Many of us trying to make a living homesteading started out making a living some other way. I obtained a Master’s of Social Work degree and worked for a family literacy agency after college. Our primary focus was to help parents who dropped out of high school to obtain their G.E.D. They could come to us as teens, or as folks many years older who just wanted help in making a better life for their family. Our mission was to make them not only graduates, but life long learners who remained curious and open to learning new things long after they passed the exam and left our program. I think that is important for absolutely everyone, and it applies in lot of ways to homesteaders and small businesspeople. Here are a few ways to incorporate a love of learning into your life!
1. Local, Regional and National Associations
Many associations help people with similar interests to network and learn from each other. In my home state of Pennsylvania, we have a couple of wonderful organizations that help to connect small farmers and those interested in farming topics. The first is PASA, the Pennsylvania Association for Sustainable Agriculture. Another great organization is PA-WAgN, the Pennsylvania Women’s Agricultural Network. They both have a regular publication or emails for members, a state-wide conference every year with members presenting ideas and stories about what they do in workshops, and offer one-day field days throughout the year at farms and businesses, sharing ideas and farming practices and offering networking opportunities.
Local business associations may be a good fit if you’re looking on more information on making the leap to being a licensed, registered business. Networking with other small businesses can help create leads if you’re looking to place what you make or grow in other retail locations. They often offer meetings or events with speakers on a variety of topics affecting small businesses and can offer a way to lobby for government changes as a group.
Nationally, there are lots of livestock registry groups that can help you learn about a breed you are interested in or are already raising. I belong to a number, such as the Purebred Dexter Cattle Association, The Livestock Conservancy, The American Rabbit Breeder’s Association, and the National Silver Fox Rabbit Club. Belonging to such associations often means reduced fees for registering or transferring registered animals, but there are other benefits. Regular publications to read, networking opportunities, and ads relevant to your specific breed may help you find mentorships or other opportunities for fostering learning. Many associations also offer publications for sale which benefit the organization and may have lots of new information to teach you. Even if you don’t breed registered livestock there are other nationwide organizations on a variety of topics, like the non-profit Seed Saver’s Exchange which offers events and publications for members interested in saving heirloom plants.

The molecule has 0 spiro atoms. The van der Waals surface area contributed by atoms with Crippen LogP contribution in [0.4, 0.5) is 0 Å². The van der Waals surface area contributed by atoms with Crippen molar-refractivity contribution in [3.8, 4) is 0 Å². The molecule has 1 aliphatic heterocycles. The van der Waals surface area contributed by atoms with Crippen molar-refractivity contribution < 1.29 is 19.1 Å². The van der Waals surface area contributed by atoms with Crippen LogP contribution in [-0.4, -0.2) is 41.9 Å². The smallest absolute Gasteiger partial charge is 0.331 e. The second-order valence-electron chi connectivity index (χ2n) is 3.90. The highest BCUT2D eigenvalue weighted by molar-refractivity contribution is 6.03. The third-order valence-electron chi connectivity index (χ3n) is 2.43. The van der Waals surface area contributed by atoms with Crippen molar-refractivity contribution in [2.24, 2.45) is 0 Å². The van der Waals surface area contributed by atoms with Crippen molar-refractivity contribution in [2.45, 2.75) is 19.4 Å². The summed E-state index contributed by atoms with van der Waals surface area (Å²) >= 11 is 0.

Every state has an extension service associated with a land-grant college. Here, it’s Penn State Extension. You may be familiar with Extension for necessary trainings, like food safety or pesticide application certifications. Topics, groups or events can range from livestock, forestry and woodland management, food production, insect identification, fruit and vegetable farming, and much more. In addition, they also have many publications, online courses and in-person classes for lots of different topics. It’s worth stopping in to your local office and introducing yourself and seeing what they can do for you.
3. Books and Videos
Full disclosure: I love books so much I have a library room in my house. I also happen to learn really well from books, as does my husband. We can pick up a how-to book and absorb what we need to get a project done. Especially in the age of the internet and Amazon, you can find a book on pretty much everything and can download it nearly instantly to a phone or other digital device. I have books on sewing, stained glass, cooking, pruning, seed saving, mushroom propagation, tattooing, working with livestock, veterinary care and (probably literally) tons more. I love physical copies I can have open while attempting something for the first time or as a refresher if it’s been awhile.
Other folks learn better by watching someone else do it and/or telling them how. Podcasts are available on nearly any subject and can fill the time while you’re commuting or weeding with learning. YouTube videos can show the finer points of something and are easily accessible. Online classes usually incorporate videos or other visual information along with texts. Some will be free and others will cost a fee.
In any field, it’s important to keep up to date on regulations and certifications and this is very true in food production and farming. Beyond that, there is a world of information that can help you be more efficient, sustainable, or open up new endeavors for you and your homestead. Being open to learning new things is an essential part of improving what you do and finding new outlets for your creativity!